Stories My Grandmother Told Me – 77

The war was not just about people getting killed and hurt, it was also about how brother fought against brother, and how families and relatives were split and bitterly divided. The women did not have much say in what happened. It was the men who got into fights and arguments and fought against one another. Often we did not understand what the problem was but we had to play along. When the men were away, most of us got along fine.

Your father and your maternal grandfather were in opposing parties. We lived one roughly hundred steps apart but during the war we felt like we were worlds apart. We did not even acknowledge one another when our paths crossed. We did not use the village water-spring at the same time, and avoided interaction. Your mother could not visit her siblings and parents, and your aunt could not visit us. It was terrible. Khaag da sar azu roza kina.

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In early spring one year, your maternal  grandfather slaughtered a sheep and threw feast for the villagers. This was a few months before you were born. Given your mother’s pregnancy and the rarity of good food in the village, I expected them to send over some for your mother. They did not send any. The guests and villagers walked by our house, ate in the feast, and walked back. We were not invited. Late in the evening there was a knock on the door. I opened the door and found Aabay Saifulla and your aunt at the door with food in their hands. They said they had waited for your grandfather to go to the mosque for prayers before secretly making their way to our house to bring some food.

On another day I was at my paternal home in Geru for my elder brother’s funeral. Aatay Shukrullah’s older brother was also there along with other villagers. He was with the Mullahs and he had a beef against your father. He greeted everyone else at the home but not to me. He walked right past me. At the end of the prayer service that day, he consoled my sister but walked out straight past me.

Years after we became refugees, all the people who had fought against us and forced us out, visited us and stayed at our home on one occasion or another. We look past what had happened but we could not forget about it.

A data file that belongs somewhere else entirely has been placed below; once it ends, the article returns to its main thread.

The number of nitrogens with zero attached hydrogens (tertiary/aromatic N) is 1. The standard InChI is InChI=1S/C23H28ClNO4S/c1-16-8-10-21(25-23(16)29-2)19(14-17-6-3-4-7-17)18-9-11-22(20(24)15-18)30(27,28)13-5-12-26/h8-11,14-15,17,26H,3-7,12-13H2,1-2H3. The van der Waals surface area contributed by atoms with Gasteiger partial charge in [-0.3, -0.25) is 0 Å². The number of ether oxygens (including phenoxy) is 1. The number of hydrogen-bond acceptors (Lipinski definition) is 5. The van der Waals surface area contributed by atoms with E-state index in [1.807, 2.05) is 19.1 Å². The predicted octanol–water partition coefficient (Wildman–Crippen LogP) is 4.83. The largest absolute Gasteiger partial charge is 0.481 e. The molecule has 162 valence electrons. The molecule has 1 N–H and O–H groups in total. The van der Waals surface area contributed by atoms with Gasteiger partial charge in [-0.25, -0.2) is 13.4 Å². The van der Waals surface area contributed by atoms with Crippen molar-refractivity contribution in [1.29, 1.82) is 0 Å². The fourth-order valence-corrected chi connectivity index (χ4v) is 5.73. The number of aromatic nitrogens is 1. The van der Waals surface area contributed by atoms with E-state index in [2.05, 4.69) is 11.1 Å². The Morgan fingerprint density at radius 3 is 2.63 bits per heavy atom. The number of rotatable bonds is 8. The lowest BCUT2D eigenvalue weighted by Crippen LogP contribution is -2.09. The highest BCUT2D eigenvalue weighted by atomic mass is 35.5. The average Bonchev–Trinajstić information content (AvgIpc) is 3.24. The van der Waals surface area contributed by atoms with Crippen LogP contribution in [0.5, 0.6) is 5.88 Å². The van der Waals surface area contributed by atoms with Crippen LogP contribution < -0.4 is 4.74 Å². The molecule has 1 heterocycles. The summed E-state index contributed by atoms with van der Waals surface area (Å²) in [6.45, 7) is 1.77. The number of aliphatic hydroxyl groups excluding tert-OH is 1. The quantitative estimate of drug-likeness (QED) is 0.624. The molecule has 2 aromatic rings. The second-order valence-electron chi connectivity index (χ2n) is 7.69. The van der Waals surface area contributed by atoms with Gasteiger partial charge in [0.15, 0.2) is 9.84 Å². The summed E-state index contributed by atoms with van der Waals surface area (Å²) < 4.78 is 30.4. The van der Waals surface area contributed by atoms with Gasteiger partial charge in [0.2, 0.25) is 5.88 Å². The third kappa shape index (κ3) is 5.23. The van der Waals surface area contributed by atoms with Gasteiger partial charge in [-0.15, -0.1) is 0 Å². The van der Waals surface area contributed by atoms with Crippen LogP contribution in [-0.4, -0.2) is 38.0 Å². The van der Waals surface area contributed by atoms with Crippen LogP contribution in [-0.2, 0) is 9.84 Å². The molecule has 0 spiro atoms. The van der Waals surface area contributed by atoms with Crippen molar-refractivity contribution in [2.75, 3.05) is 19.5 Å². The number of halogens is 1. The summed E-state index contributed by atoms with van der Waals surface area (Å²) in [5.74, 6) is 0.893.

Stories My Grandmother Told Me – 66

We used different names for different seasons.

The first month of a winter is Siyabar. It is very cold. Before that came Baamo, the last month of autumn. Baamo was cold, but not nearly as cold as Siyabar. After Siyabar came Najir. In this month, the air was less cold, but with less cold came dangerous avalanches. The village was at the foot of the Jaaba mountain. The collapsing snow brought down huge slabs of rock down with it, and made a terrifying “GorrrrrR” sound. The valley was steep enough to contain it but anything and everything that came in its way was wiped out.

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After Najir it was Ooral with flowing springs, blooming flowers and the change in the air  the month of Nowroz. Then it was the month of Ed, the first proper month of spring. Then Barredd, and it became warmer. Then it was Aakhir Maahe Baar. Then Awal Maahe Thaayesto – the mulberry season, and when the birds flocked to pick the trees clean. It made us all very busy. We had to wait for the right time to pick the trees before the birds. Then it was Ghol-e-Thaayesto – the apricot season. Then Thirmaa brought a cool and ugly change in the air. It was followed by Aakhire Thirma and we prepared for the snow.

Stories My Grandmother Told Me – 64

In my days, the women in the village sang songs and celebrated happy times more than men did. These days, women can not sing or even laugh because their men will scold them or worse.

When there was a wedding or a son was born to a family in the village, the women stayed up late and had three night long village party. On the day of the wedding, the groom and bride went to their future home on horseback. The family followed them with songs of joy, dance, and drumbeat. Sometimes they brought a professional drummer and ghazal-goy. You could hear them from far and wide.

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When they crossed another village, the women and girls there stopped them in their path to look at the bride’s face. The men kept walking, and the women stopped along with the bride until the girls had had an eye full.It was an innocent tradition. People of all ages sang, the young were not good at it, the older people were better – they remembered good poems, and good songs. The drummer would hang the drum from their necks and beat both sides of it in melody. The caravan walked with the beat of the drum. When the drum stopped, the people stopped. The restart of the drumbeat was the sign to move.